You can see the former Creative NZ rules in full here on the Wayback machine (Let's hear it for the internet).

Monday, November 09, 2015

Painting up a storm

It’s always fun when art curators put themselves on the line and make a list of who they think are the most important in their field. It’s an old tradition. MoMA’s Dorothy Miller famously did it with her contemporary Americans series (mainly painters) although, as we once posted, these best-of-the-bunch picks are usually only good for around a decade, and sometimes less.

This year the Auckland Art Gallery has decided that 'painting has arguably never been stronger in our contemporary cultural environment’. Now that might sound pretty contentious but the Gallery is launching with rather a lot of fanfare later in November Necessary distraction: a painting show. What sort of mix has curator Natasha Conland come up with? Encouragingly, over 50 percent of the artists included are women. Interestingly, the majority of the exhibitors were born in the 1970s. Unsurprisingly, the majority make abstract paintings. And predictably, most of them studied at Elam and nearly all of them live in Auckland. For some reason the Auckland Art Gallery is describing current painting as a ‘static form’ which will come as something of a surprise to at least one of the artists, painting machine guy Simon Ingram.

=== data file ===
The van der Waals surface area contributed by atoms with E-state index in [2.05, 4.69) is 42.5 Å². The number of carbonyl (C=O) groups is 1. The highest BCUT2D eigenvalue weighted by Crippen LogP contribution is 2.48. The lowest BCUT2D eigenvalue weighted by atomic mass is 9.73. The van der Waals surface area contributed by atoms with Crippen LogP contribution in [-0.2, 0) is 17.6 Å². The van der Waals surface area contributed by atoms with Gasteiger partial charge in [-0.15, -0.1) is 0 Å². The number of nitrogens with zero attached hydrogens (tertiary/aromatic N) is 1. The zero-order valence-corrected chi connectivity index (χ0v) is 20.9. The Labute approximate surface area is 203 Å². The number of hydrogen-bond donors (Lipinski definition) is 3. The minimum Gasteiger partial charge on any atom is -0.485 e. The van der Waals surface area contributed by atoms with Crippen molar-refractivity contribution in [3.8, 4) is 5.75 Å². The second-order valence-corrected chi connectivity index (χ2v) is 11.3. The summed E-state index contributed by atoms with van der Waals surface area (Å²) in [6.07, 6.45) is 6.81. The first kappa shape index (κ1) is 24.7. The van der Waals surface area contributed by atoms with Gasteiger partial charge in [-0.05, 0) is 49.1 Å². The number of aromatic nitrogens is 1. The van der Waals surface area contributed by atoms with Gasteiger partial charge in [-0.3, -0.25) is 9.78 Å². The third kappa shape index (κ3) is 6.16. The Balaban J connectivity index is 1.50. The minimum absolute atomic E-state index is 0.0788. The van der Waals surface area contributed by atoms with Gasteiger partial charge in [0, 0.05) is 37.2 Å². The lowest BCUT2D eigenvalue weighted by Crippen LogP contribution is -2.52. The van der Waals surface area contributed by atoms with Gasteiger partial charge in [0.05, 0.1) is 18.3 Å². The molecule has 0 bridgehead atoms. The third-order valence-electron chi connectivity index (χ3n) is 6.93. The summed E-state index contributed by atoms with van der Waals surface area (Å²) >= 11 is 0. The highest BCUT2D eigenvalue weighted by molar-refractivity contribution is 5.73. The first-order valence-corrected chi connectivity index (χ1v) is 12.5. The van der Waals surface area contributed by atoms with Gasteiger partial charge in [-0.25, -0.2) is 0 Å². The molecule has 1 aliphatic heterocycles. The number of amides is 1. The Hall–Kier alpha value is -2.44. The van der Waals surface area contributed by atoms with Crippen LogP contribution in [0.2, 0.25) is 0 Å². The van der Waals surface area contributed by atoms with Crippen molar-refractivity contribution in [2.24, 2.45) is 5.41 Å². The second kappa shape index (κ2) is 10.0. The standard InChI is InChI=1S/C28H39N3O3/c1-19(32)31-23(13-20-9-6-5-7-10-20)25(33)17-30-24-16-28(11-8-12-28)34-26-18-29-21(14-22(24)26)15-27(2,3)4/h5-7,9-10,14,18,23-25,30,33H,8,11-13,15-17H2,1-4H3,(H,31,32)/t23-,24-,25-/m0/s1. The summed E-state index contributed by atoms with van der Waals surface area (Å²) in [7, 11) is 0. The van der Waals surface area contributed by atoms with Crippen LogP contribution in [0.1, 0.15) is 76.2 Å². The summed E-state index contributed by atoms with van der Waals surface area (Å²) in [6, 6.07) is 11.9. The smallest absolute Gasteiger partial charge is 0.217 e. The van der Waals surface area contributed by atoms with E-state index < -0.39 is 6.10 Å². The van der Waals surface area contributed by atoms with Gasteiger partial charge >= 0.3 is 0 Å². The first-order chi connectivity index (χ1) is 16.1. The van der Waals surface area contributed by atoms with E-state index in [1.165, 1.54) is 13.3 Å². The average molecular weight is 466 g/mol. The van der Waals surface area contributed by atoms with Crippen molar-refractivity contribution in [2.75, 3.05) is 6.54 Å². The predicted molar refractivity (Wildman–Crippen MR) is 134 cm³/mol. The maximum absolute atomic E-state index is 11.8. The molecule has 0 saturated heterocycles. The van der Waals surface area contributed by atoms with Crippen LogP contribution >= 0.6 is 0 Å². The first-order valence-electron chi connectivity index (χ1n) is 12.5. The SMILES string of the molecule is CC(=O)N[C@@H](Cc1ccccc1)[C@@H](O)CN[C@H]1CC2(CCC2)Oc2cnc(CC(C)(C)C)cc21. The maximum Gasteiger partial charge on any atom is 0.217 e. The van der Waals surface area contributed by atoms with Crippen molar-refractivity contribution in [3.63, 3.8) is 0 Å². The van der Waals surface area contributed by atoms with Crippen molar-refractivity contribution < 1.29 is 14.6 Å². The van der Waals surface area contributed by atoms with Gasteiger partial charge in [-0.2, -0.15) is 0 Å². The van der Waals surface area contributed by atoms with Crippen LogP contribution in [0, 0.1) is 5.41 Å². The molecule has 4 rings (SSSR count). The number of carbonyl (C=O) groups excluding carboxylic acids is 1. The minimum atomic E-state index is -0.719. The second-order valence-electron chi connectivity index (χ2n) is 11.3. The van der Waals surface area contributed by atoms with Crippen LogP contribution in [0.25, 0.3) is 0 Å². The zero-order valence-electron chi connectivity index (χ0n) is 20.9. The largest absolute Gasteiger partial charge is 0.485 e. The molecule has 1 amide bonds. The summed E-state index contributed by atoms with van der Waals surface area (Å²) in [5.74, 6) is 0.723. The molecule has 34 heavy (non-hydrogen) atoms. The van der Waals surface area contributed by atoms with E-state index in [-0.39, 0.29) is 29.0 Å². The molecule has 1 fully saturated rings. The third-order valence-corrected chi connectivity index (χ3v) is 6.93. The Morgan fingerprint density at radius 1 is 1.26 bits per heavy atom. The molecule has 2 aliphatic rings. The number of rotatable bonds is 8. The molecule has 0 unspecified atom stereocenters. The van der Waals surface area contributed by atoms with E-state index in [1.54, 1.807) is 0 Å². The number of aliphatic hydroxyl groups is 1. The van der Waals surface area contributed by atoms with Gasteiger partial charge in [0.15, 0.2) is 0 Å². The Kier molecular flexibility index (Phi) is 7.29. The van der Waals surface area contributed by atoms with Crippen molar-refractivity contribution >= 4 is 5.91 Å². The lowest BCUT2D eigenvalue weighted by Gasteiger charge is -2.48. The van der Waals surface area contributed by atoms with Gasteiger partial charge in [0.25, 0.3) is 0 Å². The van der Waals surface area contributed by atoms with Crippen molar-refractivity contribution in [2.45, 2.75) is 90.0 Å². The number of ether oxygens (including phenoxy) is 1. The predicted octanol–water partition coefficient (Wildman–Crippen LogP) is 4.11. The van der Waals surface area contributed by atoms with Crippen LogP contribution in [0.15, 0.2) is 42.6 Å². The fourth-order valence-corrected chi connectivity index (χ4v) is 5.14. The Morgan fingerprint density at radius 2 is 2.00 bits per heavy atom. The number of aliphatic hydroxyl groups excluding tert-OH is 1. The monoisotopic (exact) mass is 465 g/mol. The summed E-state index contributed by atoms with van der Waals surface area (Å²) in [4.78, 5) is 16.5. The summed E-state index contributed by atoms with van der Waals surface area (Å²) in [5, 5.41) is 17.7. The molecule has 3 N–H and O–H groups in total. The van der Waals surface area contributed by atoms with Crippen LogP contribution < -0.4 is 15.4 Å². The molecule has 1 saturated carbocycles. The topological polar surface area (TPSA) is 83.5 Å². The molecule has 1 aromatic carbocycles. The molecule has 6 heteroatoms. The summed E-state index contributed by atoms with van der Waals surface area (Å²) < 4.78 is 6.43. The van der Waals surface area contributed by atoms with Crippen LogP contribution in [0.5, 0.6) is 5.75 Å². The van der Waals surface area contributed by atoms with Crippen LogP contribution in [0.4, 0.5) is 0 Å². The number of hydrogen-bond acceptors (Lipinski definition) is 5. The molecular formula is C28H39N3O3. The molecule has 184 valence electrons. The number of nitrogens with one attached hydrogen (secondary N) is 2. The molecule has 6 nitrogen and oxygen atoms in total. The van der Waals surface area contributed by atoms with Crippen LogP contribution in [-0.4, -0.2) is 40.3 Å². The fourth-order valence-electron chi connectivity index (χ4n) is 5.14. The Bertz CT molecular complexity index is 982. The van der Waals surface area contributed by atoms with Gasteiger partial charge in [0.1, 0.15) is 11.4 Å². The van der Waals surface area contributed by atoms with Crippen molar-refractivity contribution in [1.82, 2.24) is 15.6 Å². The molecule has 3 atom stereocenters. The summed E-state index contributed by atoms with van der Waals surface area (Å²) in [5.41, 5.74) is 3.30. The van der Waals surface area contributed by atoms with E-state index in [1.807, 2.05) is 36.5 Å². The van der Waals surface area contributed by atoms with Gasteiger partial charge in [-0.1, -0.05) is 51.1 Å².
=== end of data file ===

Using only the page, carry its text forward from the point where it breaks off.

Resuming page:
Some more numbers:

20 painters are included in the show
9 are male
65 percent studied at Elam
5 were born before 1970
13 were born in the seventies (9 after 1975)
2 were born after 1980
25 percent show with Hopkinson Mossman
3 are represented by Ivan Anthony
11 are represented in the Auckland Art Gallery’s collection
2 were in Natasha Conland’s Freedom Farmers exhibition in 2013
72 is the age of the oldest artist and 29 the youngest

Image: cyclone Josh hits land

Friday, November 06, 2015

Second life